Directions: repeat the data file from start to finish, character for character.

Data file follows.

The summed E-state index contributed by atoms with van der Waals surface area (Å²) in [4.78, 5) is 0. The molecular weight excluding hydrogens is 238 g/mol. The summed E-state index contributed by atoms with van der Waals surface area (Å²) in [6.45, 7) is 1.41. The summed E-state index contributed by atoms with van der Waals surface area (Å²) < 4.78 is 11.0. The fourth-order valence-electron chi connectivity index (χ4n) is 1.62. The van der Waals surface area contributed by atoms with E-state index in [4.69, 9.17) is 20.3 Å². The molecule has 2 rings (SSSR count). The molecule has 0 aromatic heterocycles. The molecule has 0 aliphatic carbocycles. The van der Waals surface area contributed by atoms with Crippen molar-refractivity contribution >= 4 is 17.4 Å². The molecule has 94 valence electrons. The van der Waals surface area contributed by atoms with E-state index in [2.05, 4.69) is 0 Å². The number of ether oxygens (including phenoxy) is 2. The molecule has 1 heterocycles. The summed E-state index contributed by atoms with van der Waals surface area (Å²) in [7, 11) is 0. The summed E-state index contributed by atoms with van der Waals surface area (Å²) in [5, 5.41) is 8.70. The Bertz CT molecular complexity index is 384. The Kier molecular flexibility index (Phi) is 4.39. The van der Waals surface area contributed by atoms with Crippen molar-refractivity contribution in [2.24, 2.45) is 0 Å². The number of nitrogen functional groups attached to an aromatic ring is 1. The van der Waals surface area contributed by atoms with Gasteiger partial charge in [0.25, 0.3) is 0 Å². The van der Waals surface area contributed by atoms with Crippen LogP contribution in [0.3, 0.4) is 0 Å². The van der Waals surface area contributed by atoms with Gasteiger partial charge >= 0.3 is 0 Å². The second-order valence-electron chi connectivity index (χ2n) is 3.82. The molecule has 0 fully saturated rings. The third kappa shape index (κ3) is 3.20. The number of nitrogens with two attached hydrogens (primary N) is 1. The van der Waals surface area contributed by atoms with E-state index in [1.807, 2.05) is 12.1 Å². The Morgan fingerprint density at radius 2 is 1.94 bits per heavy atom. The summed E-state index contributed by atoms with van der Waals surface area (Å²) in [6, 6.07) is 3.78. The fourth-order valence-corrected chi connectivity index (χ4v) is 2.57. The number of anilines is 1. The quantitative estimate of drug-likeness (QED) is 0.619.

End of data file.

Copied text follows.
The summed E-state index contributed by atoms with van der Waals surface area (Å²) in [4.78, 5) is 0. The molecular weight excluding hydrogens is 238 g/mol. The summed E-state index contributed by atoms with van der Waals surface area (Å²) in [6.45, 7) is 1.41. The summed E-state index contributed by atoms with van der Waals surface area (Å²) < 4.78 is 11.0. The fourth-order valence-electron chi connectivity index (χ4n) is 1.62. The van der Waals surface area contributed by atoms with E-state index in [4.69, 9.17) is 20.3 Å². The molecule has 2 rings (SSSR count). The molecule has 0 aromatic heterocycles. The molecule has 0 aliphatic carbocycles. The van der Waals surface area contributed by atoms with Crippen molar-refractivity contribution >= 4 is 17.4 Å². The molecule has 94 valence electrons. The van der Waals surface area contributed by atoms with E-state index in [2.05, 4.69) is 0 Å². The number of ether oxygens (including phenoxy) is 2. The molecule has 1 heterocycles. The summed E-state index contributed by atoms with van der Waals surface area (Å²) in [7, 11) is 0. The summed E-state index contributed by atoms with van der Waals surface area (Å²) in [5, 5.41) is 8.70. The Bertz CT molecular complexity index is 384. The Kier molecular flexibility index (Phi) is 4.39. The van der Waals surface area contributed by atoms with Crippen molar-refractivity contribution in [2.24, 2.45) is 0 Å². The number of nitrogen functional groups attached to an aromatic ring is 1. The van der Waals surface area contributed by atoms with Gasteiger partial charge in [0.25, 0.3) is 0 Å². The van der Waals surface area contributed by atoms with Crippen LogP contribution in [0.3, 0.4) is 0 Å². The van der Waals surface area contributed by atoms with Gasteiger partial charge >= 0.3 is 0 Å². The second-order valence-electron chi connectivity index (χ2n) is 3.82. The molecule has 0 fully saturated rings. The third kappa shape index (κ3) is 3.20. The number of nitrogens with two attached hydrogens (primary N) is 1. The van der Waals surface area contributed by atoms with E-state index in [1.807, 2.05) is 12.1 Å². The Morgan fingerprint density at radius 2 is 1.94 bits per heavy atom. The summed E-state index contributed by atoms with van der Waals surface area (Å²) in [6, 6.07) is 3.78. The fourth-order valence-corrected chi connectivity index (χ4v) is 2.57. The number of anilines is 1. The quantitative estimate of drug-likeness (QED) is 0.619.